Chronicles Of Depression 2.0: #159

Last night, Ambrose Evans-Pritchard sounded the alarm with this item:

US faces global funding crisis, warns Merrill Lynch

Merrill Lynch has warned that the United States could face a foreign “financing crisis” within months as the full consequences of the Fannie Mae and Freddie Mac mortgage debacle spread through the world.

The country depends on Asian, Russian and Middle Eastern investors to fund much of its $700bn (£350bn) current account deficit, leaving it far more vulnerable to a collapse of confidence than Japan in the early 1990s after the Nikkei bubble burst. Britain and other Anglo-Saxon deficit states could face a similar retreat by foreign investors.

Emphasis added by me.

Fannie and Freddie – the world’s two biggest financial institutions – make up almost half the $12 trillion US mortgage industry. But that understates their vital importance at this juncture. They are now serving as lender of last resort to the housing market, providing 80pc of all new home loans.

Roughly $1.5 trillion of Fannie and Freddie AAA-rated debt – as well as other US “government-sponsored enterprises” – is now in foreign hands. The great unknown is whether foreign patience will snap as losses mount and the dollar slides.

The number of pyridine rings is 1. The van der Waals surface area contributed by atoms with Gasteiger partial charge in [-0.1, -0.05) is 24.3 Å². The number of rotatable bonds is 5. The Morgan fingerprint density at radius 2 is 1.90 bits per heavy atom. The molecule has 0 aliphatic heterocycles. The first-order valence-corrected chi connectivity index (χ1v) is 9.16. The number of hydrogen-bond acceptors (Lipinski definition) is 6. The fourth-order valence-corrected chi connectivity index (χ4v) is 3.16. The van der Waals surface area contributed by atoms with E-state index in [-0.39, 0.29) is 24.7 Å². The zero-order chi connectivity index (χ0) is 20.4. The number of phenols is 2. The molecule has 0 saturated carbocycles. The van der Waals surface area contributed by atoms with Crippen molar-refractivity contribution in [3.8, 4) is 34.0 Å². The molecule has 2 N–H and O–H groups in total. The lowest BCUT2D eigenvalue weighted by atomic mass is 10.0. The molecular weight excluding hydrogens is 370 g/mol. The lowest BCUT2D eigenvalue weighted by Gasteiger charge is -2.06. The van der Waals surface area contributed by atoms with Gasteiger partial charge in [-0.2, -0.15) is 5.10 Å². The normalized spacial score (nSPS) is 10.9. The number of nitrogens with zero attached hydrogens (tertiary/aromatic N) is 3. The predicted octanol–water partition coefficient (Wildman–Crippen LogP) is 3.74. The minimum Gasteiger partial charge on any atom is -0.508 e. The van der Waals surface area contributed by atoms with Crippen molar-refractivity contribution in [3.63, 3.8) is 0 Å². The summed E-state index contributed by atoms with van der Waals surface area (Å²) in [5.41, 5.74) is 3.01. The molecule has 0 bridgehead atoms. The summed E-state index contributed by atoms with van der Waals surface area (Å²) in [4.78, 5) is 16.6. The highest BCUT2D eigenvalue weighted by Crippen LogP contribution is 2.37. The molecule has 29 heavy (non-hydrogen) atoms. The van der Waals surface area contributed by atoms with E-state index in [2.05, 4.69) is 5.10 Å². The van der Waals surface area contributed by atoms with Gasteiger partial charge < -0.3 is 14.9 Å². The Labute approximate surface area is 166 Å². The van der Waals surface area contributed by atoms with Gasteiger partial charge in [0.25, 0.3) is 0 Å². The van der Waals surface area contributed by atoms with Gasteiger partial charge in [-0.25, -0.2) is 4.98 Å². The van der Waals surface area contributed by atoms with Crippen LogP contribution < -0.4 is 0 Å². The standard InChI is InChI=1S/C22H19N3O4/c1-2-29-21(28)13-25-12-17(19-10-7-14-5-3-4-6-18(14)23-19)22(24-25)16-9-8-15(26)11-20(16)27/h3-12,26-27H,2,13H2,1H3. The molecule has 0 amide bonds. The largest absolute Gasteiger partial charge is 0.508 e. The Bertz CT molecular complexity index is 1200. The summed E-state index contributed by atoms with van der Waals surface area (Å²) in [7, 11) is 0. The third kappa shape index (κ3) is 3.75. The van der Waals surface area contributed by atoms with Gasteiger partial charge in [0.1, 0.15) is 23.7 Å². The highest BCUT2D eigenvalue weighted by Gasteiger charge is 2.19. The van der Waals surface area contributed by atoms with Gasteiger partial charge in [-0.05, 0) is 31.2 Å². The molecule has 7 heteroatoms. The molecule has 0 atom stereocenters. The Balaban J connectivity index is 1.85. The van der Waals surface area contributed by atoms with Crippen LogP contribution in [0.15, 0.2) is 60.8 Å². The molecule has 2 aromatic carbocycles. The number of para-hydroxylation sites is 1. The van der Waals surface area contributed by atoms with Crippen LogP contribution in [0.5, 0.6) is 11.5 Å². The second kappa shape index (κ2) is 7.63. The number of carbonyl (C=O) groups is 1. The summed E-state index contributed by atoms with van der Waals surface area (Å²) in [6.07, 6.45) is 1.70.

Emphasis added by me.

And this little ditty near the end:

David Bloom, currency chief at HSBC, said fears that regional banks could start toppling after the Fed takeover of IndyMac last week were now the biggest threat to the dollar.

After all that comes this report from the Financial Times, as if to confirm everything Evans-Pritchard wrote:

Sovereign funds cut exposure to weak US dollar

Some of the world’s largest sovereign wealth funds are seeking to scale back their exposure to the US dollar in a sign of global concern about the currency.

One big sovereign fund in the Gulf has cut its dollar-denominated holdings from more than 80 per cent a year ago to less than 60 per cent, while China’s State Administration of Foreign Exchange (SAFE) has been looking to strike deals with private equity firms in Europe as a part of a strategy to reduce its dollar holdings.

Sovereign wealth funds have played a leading role in helping to recapitalise faltering US banks, but have lost money so far on such investments. Continuing market turbulence has further shaken their faith in US policy and policymakers.

Emphasis added by me.

Here’s a very ominous note:

Behind the scenes, fund officials are questioning the credibility of the Federal Reserve and US Treasury in defending the dollar and maintaining financial stability. Reacting to last year’s collapse of structured investment vehicles, the head of one Middle East fund said: “I thought the problem of off-balance sheet had gone away with Enron.”

Emphasis added by me.

Enron? What about CitiGroup!?

Another sour note:

Still, dissatisfaction with the dollar peg is growing at the Abu Dhabi fund. “We are suffering. We are importing inflation for no reason,” says one ADIA staffer.

Emphasis added by me.

Everything is converging to this: The Question Everyone Is Afraid To Ask

Explore posts in the same categories: C.O.A.T. - Belief, C.O.A.T. - Money, C.O.A.T. - Scams, Depression 2.0

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